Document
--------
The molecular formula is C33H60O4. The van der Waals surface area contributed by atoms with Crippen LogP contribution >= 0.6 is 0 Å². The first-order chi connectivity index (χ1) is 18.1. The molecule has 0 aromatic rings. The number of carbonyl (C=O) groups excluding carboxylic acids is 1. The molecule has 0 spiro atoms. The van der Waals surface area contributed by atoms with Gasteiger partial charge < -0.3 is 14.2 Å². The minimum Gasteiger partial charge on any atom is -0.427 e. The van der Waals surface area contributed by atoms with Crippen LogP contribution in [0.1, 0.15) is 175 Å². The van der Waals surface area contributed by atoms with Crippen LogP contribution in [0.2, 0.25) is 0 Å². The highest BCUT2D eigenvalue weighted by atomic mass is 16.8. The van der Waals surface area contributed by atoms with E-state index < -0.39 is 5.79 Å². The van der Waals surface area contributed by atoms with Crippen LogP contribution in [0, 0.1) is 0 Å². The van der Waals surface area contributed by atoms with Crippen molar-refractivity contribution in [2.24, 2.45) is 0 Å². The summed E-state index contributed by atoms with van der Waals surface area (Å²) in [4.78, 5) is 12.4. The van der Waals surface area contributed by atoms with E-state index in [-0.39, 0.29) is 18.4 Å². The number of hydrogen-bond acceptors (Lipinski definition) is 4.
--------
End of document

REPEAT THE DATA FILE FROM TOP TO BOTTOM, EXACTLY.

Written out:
The molecular formula is C33H60O4. The van der Waals surface area contributed by atoms with Crippen LogP contribution >= 0.6 is 0 Å². The first-order chi connectivity index (χ1) is 18.1. The molecule has 0 aromatic rings. The number of carbonyl (C=O) groups excluding carboxylic acids is 1. The molecule has 0 spiro atoms. The van der Waals surface area contributed by atoms with Gasteiger partial charge < -0.3 is 14.2 Å². The minimum Gasteiger partial charge on any atom is -0.427 e. The van der Waals surface area contributed by atoms with Crippen LogP contribution in [0.1, 0.15) is 175 Å². The van der Waals surface area contributed by atoms with Crippen LogP contribution in [0.2, 0.25) is 0 Å². The highest BCUT2D eigenvalue weighted by atomic mass is 16.8. The van der Waals surface area contributed by atoms with E-state index < -0.39 is 5.79 Å². The van der Waals surface area contributed by atoms with Crippen LogP contribution in [0, 0.1) is 0 Å². The van der Waals surface area contributed by atoms with Crippen molar-refractivity contribution in [2.24, 2.45) is 0 Å². The summed E-state index contributed by atoms with van der Waals surface area (Å²) in [4.78, 5) is 12.4. The van der Waals surface area contributed by atoms with E-state index in [-0.39, 0.29) is 18.4 Å². The number of hydrogen-bond acceptors (Lipinski definition) is 4.